Bur Oak Over-cup Oak Mossy-cup Oak
=Habitat and Range.=--Deep, rich soil; river valleys.
Nova Scotia to Manitoba, not attaining in this region the size of
the white oak, nor covering as large areas.
Maine,--known only in the valleys of the middle Penobscot (Orono)
and the Kennebec (Winslow, Waterville); Vermont,--lowlands
about Lake Champlain, especially in Addison county, not common;
Massachusetts,--valley of the Ware river (Worcester county), Stockbridge
and towns south along the Housatonic river (Berkshire county); Rhode
Island,--no station reported; Connecticut,--probably introduced in
central and eastern sections, possibly native near the northern border.
South to Pennsylvania and Tennessee; west to Montana, Nebraska,
Kansas, Indian territory, and Texas.
=Habit.=--A medium-sized tree, 40-60 feet high, with a trunk diameter of
1-3 feet; attaining great size in the Ohio and Mississippi river basins;
trunk erect, branches often changing direction, ascending, save the
lowest, which are often nearly horizontal; branchlets numerous, on the
lowest branches often declined or drooping; head wide-spreading, rounded
near the center, very rough in aspect; distinguished in summer by the
luxuriance of the dark-green foliage and in autumn by the size of its
=Bark.=--Bark of trunk and branches ash-gray, but darker than that of
the white oak, separating on old trees into rather firm, longitudinal
ridges; bark of branches sometimes developed into conspicuous corky,
wing-like layers; season's shoots yellowish-brown, minutely hairy, with
numerous small, roundish, raised dots.
=Winter Buds and Leaves.=--Buds brown, 1/16 to 1/8 inch long, conical,
scattered along the shoots and clustered at the enlarged tips. Leaves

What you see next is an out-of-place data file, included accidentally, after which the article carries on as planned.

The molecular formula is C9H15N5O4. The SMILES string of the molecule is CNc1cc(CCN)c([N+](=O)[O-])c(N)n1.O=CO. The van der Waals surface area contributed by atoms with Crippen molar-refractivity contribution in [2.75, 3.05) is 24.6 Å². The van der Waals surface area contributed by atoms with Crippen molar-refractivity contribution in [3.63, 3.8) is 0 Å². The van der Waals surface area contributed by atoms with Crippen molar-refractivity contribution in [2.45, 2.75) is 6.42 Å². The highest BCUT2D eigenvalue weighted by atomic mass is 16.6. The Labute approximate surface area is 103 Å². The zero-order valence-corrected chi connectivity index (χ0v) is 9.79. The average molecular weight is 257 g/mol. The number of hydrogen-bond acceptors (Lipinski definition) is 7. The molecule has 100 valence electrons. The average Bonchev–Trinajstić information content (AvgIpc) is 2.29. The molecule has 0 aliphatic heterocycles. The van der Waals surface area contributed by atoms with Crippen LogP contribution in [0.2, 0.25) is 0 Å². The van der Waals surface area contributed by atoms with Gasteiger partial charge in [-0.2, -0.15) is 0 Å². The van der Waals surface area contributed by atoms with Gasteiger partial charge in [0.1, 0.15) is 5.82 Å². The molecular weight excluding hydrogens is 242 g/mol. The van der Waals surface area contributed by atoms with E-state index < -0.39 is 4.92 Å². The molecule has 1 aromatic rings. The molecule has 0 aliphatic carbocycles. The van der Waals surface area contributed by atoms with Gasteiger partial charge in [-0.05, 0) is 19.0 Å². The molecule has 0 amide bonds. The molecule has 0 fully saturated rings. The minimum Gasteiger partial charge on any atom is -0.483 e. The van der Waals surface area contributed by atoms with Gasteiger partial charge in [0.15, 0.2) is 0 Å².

simple, alternate, 6-9 inches long, 3-4 inches broad, smooth and dark
green above, lighter and downy beneath; outline obovate to oblong,
varying from irregularly and deeply sinuate-lobed, especially near the
center, to nearly entire, base wedge-shaped; stalk short; stipules
=Inflorescence.=--May. Sterile catkins 3-5 inches long; calyx mostly
5-parted, yellowish-green; divisions linear-oblong, more or less
persistent; stamens 10; anthers yellow, glabrous: pistillate flowers
sessile or short-stemmed; scales reddish; stigma red.
=Fruit.=--Maturing the first season; extremely variable; sessile or
short-stemmed: cup top-shaped to hemispherical, 3/4-2 inches in
diameter, with thick, close, pointed scales, the upper row often
terminating in a profuse or sparing hairy or leafy fringe: acorn ovoid,
often very large, sometimes sunk deeply and occasionally entirely in the
=Horticultural Value.=--Hardy in New England; in general appearance
resembling the swamp white oak, but better adapted to upland; grows
rather slowly in any good, well-drained soil; difficult to transplant;
seldom disfigured by insects or disease; occasionally grown in
nurseries. Propagated from seed. A narrower-leafed form with small
acorns (var. olivaeformis) is occasionally offered.
1. Winter buds.
2. Flowering branch.
3. Sterile flower, back view.
4. Sterile flower, front view.
5. Fertile flowers.
6. Fruiting branch.
=Quercus bicolor, Willd.=
Quercus platanoides, Sudw.
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